It takes gusto to get a load of sliced white bread, write a comic about them, and be funny too. Yet, The Talking Bread #1 is as cute and comedic as it gets. It combines random humour to the misery of some creatures who never wanted to live.
The Talking Bread is not a masterpiece - not in any stretch of the imagination. Even then, it’s neurotic comedy at its finest and it’s entertaining as heck.
Mealy Introduction: The Story and Writing of The Talking Bread
The Talking Bread #1 is a six-part Australian comic book published by Halftone Productions. Kieran Jack is in charge of the story, art, and cover, with edits from Clare Jack and Lucas Wittingslow.
The story follows a group of mutated sliced bread thrown away due to being failures. As they free themselves from their plastic prison, they learn how harsh the real world is. They go through many different obstacles, making and losing friends along the way.
The story of The Talking Bread is a cute, neutral comedy full of neurotic humour, naive misfortunes, and a ton of bumbling around. I’ve always been in love with how Kieran Jack writes his stories, with In Purgatory among the ones I’m reviewing right now.
If I remember correctly, this is among Jack’s first stories, which is very obvious with how he writes it. So far, there is a level of chaos in the comics that comes from the perspective of the talking bread. The overall atmosphere was jarring, in a good way.
The story’s pacing starts slow, starting in a dirty back alley of modern day Melbourne. Once the slices get out, the pace quickens with blatant disregard. These stories show how logical Jack does his plot.
Things happen to everyone, curious about the world they are in. Everyone gets broken, smashed, kidnapped, and many more, much to their innocent chagrin. The chaos only stops at the end, and by then, readers are similarly confused by the series of events.
If Jack intended the story to be as chaotic as it is, he did a good job doing so. It’s not the best narrative from Jack, but it’s not bad either. For a supposed first comic, this is a solid average to slightly above average series of events. The only issue I’ve found were the slipshod work on a few details.
The most glaring issue I can see in the writing is the introduction for the characters. When I read this for the first time, I was unable to differentiate the sliced breads. I understood that the eyes differentiated them, but the details weren’t enough.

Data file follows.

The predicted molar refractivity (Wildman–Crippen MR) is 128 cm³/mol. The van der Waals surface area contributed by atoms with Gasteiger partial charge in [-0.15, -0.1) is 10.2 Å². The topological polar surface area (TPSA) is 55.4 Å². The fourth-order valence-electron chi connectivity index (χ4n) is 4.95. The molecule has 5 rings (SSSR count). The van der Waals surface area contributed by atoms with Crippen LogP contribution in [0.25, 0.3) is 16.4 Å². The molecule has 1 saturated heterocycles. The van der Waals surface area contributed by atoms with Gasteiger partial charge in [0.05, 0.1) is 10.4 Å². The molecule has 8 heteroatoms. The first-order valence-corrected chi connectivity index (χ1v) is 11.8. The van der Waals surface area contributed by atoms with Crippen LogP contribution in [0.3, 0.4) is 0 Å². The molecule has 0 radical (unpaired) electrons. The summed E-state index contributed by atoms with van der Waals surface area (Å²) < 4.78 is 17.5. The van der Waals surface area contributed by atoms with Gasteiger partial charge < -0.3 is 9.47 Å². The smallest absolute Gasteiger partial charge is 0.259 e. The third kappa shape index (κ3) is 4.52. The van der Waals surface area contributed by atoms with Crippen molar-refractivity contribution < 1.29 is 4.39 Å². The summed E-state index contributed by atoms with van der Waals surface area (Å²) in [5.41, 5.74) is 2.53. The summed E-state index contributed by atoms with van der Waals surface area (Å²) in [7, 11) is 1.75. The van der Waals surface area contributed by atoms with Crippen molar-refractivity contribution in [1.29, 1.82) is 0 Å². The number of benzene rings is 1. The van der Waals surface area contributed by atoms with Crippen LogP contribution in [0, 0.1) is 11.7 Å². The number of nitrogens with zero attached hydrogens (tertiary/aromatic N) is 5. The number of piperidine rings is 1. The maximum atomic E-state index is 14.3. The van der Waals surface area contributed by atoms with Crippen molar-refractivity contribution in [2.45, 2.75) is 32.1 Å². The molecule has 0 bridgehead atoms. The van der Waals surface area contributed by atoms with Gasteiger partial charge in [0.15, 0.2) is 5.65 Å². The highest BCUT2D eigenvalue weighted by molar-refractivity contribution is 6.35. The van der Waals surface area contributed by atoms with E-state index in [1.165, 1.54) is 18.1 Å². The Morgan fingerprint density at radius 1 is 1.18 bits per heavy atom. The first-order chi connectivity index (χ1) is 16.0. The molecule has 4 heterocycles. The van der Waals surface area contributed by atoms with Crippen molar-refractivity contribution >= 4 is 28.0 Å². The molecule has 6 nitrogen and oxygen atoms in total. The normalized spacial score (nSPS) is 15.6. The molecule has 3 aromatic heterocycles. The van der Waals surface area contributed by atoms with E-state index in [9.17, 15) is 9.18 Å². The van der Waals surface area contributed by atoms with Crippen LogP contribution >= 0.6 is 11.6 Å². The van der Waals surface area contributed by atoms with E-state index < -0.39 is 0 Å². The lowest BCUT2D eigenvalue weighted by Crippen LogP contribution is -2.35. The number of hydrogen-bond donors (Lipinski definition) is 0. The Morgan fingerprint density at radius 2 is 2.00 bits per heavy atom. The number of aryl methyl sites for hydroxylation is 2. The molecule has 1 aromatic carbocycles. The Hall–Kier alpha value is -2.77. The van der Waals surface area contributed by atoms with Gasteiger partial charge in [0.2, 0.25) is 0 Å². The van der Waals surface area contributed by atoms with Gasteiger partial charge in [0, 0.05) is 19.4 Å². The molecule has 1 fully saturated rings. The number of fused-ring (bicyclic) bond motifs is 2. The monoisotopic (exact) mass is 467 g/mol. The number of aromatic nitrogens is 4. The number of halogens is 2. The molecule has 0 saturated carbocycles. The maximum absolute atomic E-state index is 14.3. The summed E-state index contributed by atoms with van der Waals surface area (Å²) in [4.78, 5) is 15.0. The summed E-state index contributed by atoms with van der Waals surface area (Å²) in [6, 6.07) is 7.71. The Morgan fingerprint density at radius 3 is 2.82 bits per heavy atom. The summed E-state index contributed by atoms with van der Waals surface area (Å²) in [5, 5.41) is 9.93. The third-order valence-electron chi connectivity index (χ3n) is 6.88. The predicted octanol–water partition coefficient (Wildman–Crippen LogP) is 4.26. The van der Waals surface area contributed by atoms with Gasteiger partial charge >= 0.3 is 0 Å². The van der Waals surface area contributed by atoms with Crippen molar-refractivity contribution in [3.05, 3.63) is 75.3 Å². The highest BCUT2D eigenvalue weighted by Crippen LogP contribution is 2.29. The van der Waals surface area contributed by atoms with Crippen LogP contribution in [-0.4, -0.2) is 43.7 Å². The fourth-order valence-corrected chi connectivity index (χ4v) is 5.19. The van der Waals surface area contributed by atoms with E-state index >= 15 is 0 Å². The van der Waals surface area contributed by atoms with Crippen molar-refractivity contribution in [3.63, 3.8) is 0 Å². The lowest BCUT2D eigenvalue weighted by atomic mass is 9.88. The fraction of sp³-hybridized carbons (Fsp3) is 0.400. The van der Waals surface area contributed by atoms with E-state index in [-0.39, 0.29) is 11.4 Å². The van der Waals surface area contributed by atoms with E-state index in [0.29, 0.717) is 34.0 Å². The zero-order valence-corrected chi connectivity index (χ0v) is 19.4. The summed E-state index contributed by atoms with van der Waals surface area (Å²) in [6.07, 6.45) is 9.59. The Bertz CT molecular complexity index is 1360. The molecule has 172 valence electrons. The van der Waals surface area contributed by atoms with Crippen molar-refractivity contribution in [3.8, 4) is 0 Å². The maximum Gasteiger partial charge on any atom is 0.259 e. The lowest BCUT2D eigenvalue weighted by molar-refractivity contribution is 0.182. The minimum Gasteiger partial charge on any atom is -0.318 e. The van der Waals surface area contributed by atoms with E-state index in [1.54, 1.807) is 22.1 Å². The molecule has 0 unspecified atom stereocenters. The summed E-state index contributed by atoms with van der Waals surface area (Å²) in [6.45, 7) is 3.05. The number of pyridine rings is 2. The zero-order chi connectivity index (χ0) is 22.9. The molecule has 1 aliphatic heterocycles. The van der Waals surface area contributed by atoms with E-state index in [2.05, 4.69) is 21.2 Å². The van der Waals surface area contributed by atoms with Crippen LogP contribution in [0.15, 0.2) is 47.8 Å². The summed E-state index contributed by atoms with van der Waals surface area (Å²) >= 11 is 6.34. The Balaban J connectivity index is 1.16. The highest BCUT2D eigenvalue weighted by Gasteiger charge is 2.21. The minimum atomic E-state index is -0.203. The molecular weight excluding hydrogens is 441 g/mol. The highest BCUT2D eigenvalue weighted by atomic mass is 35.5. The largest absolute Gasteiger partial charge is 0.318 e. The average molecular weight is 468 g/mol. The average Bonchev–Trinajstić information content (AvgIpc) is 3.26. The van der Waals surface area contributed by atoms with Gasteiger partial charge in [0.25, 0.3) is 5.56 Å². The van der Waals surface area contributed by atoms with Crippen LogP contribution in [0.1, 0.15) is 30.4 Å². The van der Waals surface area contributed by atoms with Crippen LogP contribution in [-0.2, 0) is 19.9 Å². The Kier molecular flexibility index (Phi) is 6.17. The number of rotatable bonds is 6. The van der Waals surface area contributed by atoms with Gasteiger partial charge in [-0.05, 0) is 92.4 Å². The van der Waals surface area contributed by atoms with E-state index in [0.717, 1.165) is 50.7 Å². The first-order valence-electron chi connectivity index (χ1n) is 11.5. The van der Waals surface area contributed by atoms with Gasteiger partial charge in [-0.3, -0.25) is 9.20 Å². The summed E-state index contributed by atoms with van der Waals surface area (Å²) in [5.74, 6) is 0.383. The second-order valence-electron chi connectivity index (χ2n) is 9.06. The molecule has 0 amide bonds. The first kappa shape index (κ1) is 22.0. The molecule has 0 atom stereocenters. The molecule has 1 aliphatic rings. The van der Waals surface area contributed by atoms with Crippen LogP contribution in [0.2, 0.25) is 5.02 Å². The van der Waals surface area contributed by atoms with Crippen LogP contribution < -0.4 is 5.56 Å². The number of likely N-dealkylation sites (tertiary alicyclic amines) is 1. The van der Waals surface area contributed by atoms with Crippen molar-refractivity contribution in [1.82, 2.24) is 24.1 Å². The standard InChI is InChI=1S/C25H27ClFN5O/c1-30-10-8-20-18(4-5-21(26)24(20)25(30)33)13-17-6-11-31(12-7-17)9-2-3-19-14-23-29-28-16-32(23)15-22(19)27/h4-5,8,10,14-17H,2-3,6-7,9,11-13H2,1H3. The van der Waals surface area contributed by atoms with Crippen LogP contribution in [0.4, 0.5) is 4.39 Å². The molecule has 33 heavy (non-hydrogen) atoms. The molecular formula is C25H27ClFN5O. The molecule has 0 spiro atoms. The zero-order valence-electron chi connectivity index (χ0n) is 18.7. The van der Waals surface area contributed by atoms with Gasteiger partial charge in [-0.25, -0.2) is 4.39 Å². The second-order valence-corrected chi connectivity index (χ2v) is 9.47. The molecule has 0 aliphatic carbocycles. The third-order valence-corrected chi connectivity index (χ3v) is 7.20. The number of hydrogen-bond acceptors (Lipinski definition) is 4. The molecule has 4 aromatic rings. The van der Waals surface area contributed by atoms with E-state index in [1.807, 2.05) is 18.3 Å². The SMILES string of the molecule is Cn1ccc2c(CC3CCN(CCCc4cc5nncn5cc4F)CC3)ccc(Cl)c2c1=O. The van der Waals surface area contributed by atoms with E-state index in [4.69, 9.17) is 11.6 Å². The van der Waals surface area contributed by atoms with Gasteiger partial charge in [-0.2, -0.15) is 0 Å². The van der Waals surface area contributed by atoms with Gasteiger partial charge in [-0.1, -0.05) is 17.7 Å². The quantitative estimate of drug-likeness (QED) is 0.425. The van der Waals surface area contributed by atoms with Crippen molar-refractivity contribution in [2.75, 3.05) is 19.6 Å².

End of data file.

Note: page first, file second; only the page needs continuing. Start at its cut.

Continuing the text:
This complaint is more art than writing, but it would’ve worked better if we had more time to know the slices. Going deeper into the worldbuilding would add much-needed investment for the main characters. I would’ve wanted a couple more pages of introduction too before they were ultimately taken away.
Nice and Firm Art Design: The Art of Talking Bread #1
The art of The Talking Bread #1 is classic Kieran Jack, and it shows. The thick outlines, the solid shades, and high-quality illustrations are always a strong standard for his work. This comic book is a great look into his origins and the evolution of his art.
So far, his style has is some of the best I’ve seen around, with a few exceptions. For a one-man band, however, he has some of the best work out there. With this comic, he is yet to use a ton of greytones, which changes as he moves on to other series.
The art is clean, and the panel variation works. Whilst there aren’t a ton of texture on the panels, it still shows off the disorder he’s trying to show off. If this is the quality of art that we can expect over the next five more issues, I’m excited to give the next issues a read.
Should You Read The Talking Bread #1?
Should you read The Talking Bread #1? Yes, I recommend giving this a read when you have free time. It’s a nice, simple slapstick comedy and a decent introduction to a new tale. I hope it improves over time, with better worldbuilding in the future.
You can find a copy of The Talking Bread from Halftone Production’s official website or in comic stores near you, where available.
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